I spent many, many hours tapping with my nylon hammer and rubbing, actually probably a couple of days over the course of a week, to work the dents out.  We'll see how they look after primer goes on but I think perhaps only a hi-build primer in a couple of areas will be needed.
 New bulkheads were fabricated from 6061 T6 040".  The originals were very soft material.  So soft I wonder if they actually did anything other than add weight.
 Slightly larger replacement doublers were fabricated and the entire wheel openings were reinforced.

 I used 2024 T3 which should give the pants a good deal more strength and crack resistance.
The mounting areas, with multiple holes and no edge distance, were cut out completely so I'll have a "clean slate" when install time finally comes.












Outboard sides get enlarged doublers too.
 The original fabrication involved forming the aluminium around a steal wire.  If I were a betting man I'd say the cracks started the day these pants were made.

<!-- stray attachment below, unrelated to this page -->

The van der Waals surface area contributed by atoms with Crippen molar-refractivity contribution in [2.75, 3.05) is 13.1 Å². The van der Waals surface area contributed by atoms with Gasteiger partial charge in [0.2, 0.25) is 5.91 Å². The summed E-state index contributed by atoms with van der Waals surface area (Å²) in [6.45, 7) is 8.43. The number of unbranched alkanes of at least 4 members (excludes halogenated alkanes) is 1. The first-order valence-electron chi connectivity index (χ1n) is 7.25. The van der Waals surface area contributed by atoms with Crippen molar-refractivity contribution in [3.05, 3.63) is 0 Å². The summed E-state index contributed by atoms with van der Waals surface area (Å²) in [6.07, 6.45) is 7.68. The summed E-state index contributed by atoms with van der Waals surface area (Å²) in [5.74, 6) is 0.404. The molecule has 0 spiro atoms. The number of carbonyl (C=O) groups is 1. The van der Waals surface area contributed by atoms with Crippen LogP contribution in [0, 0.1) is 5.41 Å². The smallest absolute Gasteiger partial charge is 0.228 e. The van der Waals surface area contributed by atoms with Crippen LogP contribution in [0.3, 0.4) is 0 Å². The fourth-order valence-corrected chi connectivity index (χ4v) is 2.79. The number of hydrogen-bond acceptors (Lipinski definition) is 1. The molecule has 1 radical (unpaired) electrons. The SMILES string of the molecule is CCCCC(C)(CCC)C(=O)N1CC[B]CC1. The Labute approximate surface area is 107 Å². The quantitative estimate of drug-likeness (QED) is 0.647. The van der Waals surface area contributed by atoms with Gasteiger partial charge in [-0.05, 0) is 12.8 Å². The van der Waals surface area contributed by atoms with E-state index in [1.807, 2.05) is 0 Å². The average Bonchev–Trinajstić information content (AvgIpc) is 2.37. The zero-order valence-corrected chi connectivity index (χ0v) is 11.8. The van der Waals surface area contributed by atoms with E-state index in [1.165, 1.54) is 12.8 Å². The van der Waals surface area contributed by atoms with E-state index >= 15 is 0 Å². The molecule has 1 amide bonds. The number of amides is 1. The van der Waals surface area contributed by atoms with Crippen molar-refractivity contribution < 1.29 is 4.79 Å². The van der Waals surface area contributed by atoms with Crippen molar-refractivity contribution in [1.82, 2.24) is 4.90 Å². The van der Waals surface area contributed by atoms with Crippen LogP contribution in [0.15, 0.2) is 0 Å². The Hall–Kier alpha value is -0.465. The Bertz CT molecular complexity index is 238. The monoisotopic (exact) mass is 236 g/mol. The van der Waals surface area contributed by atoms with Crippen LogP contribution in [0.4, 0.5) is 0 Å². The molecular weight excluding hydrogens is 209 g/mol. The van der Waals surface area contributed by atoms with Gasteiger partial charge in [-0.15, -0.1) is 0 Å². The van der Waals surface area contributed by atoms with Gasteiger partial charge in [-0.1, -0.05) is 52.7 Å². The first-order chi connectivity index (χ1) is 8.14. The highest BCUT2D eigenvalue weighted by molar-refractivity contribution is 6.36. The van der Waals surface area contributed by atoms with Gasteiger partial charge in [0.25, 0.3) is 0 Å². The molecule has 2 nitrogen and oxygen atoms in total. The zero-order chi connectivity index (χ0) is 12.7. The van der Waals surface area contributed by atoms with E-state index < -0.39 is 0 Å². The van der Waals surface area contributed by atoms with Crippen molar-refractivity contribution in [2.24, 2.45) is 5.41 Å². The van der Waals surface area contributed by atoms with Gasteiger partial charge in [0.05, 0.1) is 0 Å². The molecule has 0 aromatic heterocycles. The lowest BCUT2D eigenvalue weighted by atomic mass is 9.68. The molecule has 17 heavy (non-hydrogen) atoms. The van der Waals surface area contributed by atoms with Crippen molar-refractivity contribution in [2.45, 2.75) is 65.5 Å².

Anyway I thought about just cutting the whole edge off, but in the end decided to weld up the cracks.  This in combination with the 2024 T3 doublers should last another Tcraft lifetime.
 Cracks in the centre seam were also weld repaired.

And all the new rivet holes dimpled for flush rivets so the pants will look as original as possible.
 Up next was a little fun.

I made new outboard external doublers with the familiar shape.
  I believe this is accurate for the May 46 BC12D but anyway that's what CF-CLR is going to have!

After all what's not to like about that design.



Clad is removed and a nice finish achieved.